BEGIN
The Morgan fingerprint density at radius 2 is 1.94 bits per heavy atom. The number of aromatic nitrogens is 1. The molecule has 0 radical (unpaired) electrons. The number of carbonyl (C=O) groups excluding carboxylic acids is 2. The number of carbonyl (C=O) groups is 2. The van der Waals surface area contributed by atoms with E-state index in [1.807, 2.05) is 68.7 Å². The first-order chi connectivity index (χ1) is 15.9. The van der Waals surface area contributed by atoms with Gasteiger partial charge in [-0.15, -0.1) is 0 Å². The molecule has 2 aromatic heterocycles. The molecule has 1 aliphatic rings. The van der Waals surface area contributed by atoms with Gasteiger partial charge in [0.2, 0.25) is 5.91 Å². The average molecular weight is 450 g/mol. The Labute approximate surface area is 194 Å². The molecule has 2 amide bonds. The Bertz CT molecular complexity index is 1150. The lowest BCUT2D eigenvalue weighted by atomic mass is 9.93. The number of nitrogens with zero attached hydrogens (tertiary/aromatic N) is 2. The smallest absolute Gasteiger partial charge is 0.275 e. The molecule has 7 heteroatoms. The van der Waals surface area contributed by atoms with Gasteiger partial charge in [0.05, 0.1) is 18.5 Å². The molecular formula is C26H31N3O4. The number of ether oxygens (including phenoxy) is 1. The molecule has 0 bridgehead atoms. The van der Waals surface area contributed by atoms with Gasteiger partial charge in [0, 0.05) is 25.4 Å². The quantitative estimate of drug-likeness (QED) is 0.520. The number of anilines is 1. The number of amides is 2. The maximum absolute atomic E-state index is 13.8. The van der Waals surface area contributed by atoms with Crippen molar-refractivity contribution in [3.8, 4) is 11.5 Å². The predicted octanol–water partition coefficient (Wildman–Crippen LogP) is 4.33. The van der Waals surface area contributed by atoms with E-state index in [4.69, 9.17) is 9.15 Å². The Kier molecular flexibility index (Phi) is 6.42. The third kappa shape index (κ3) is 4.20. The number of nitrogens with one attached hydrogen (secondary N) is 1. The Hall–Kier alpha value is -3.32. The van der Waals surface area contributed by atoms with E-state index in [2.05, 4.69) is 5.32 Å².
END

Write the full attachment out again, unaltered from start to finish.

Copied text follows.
The Morgan fingerprint density at radius 2 is 1.94 bits per heavy atom. The number of aromatic nitrogens is 1. The molecule has 0 radical (unpaired) electrons. The number of carbonyl (C=O) groups excluding carboxylic acids is 2. The number of carbonyl (C=O) groups is 2. The van der Waals surface area contributed by atoms with E-state index in [1.807, 2.05) is 68.7 Å². The first-order chi connectivity index (χ1) is 15.9. The van der Waals surface area contributed by atoms with Gasteiger partial charge in [-0.15, -0.1) is 0 Å². The molecule has 2 aromatic heterocycles. The molecule has 1 aliphatic rings. The van der Waals surface area contributed by atoms with Gasteiger partial charge in [0.2, 0.25) is 5.91 Å². The average molecular weight is 450 g/mol. The Labute approximate surface area is 194 Å². The molecule has 2 amide bonds. The Bertz CT molecular complexity index is 1150. The lowest BCUT2D eigenvalue weighted by atomic mass is 9.93. The number of nitrogens with zero attached hydrogens (tertiary/aromatic N) is 2. The smallest absolute Gasteiger partial charge is 0.275 e. The molecule has 7 heteroatoms. The van der Waals surface area contributed by atoms with Gasteiger partial charge in [0.05, 0.1) is 18.5 Å². The molecular formula is C26H31N3O4. The number of ether oxygens (including phenoxy) is 1. The molecule has 0 bridgehead atoms. The van der Waals surface area contributed by atoms with Gasteiger partial charge in [0, 0.05) is 25.4 Å². The quantitative estimate of drug-likeness (QED) is 0.520. The number of anilines is 1. The number of amides is 2. The maximum absolute atomic E-state index is 13.8. The van der Waals surface area contributed by atoms with Crippen molar-refractivity contribution in [3.8, 4) is 11.5 Å². The predicted octanol–water partition coefficient (Wildman–Crippen LogP) is 4.33. The van der Waals surface area contributed by atoms with E-state index in [4.69, 9.17) is 9.15 Å². The Kier molecular flexibility index (Phi) is 6.42. The third kappa shape index (κ3) is 4.20. The number of nitrogens with one attached hydrogen (secondary N) is 1. The Hall–Kier alpha value is -3.32. The van der Waals surface area contributed by atoms with E-state index in [2.05, 4.69) is 5.32 Å².